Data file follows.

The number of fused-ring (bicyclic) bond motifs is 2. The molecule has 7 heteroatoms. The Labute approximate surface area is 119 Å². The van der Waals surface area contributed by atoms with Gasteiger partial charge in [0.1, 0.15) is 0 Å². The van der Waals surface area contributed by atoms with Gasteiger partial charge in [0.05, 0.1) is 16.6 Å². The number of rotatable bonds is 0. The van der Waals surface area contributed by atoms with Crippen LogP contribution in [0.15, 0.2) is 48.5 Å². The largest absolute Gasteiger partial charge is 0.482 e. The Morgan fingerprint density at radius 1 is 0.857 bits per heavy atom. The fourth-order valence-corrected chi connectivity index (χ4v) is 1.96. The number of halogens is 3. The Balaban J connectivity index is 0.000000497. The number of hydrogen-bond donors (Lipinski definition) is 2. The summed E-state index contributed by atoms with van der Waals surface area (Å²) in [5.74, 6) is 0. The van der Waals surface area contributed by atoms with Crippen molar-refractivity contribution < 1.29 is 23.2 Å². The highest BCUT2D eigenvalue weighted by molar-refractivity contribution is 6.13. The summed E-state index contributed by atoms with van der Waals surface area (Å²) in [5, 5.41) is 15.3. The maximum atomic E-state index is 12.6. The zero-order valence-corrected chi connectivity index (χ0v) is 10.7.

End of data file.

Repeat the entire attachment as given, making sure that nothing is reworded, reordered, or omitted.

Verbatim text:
The number of fused-ring (bicyclic) bond motifs is 2. The molecule has 7 heteroatoms. The Labute approximate surface area is 119 Å². The van der Waals surface area contributed by atoms with Gasteiger partial charge in [0.1, 0.15) is 0 Å². The van der Waals surface area contributed by atoms with Gasteiger partial charge in [0.05, 0.1) is 16.6 Å². The number of rotatable bonds is 0. The van der Waals surface area contributed by atoms with Crippen LogP contribution in [0.15, 0.2) is 48.5 Å². The largest absolute Gasteiger partial charge is 0.482 e. The Morgan fingerprint density at radius 1 is 0.857 bits per heavy atom. The fourth-order valence-corrected chi connectivity index (χ4v) is 1.96. The number of halogens is 3. The Balaban J connectivity index is 0.000000497. The number of hydrogen-bond donors (Lipinski definition) is 2. The summed E-state index contributed by atoms with van der Waals surface area (Å²) in [5.74, 6) is 0. The van der Waals surface area contributed by atoms with Crippen molar-refractivity contribution < 1.29 is 23.2 Å². The highest BCUT2D eigenvalue weighted by molar-refractivity contribution is 6.13. The summed E-state index contributed by atoms with van der Waals surface area (Å²) in [5, 5.41) is 15.3. The maximum atomic E-state index is 12.6. The zero-order valence-corrected chi connectivity index (χ0v) is 10.7.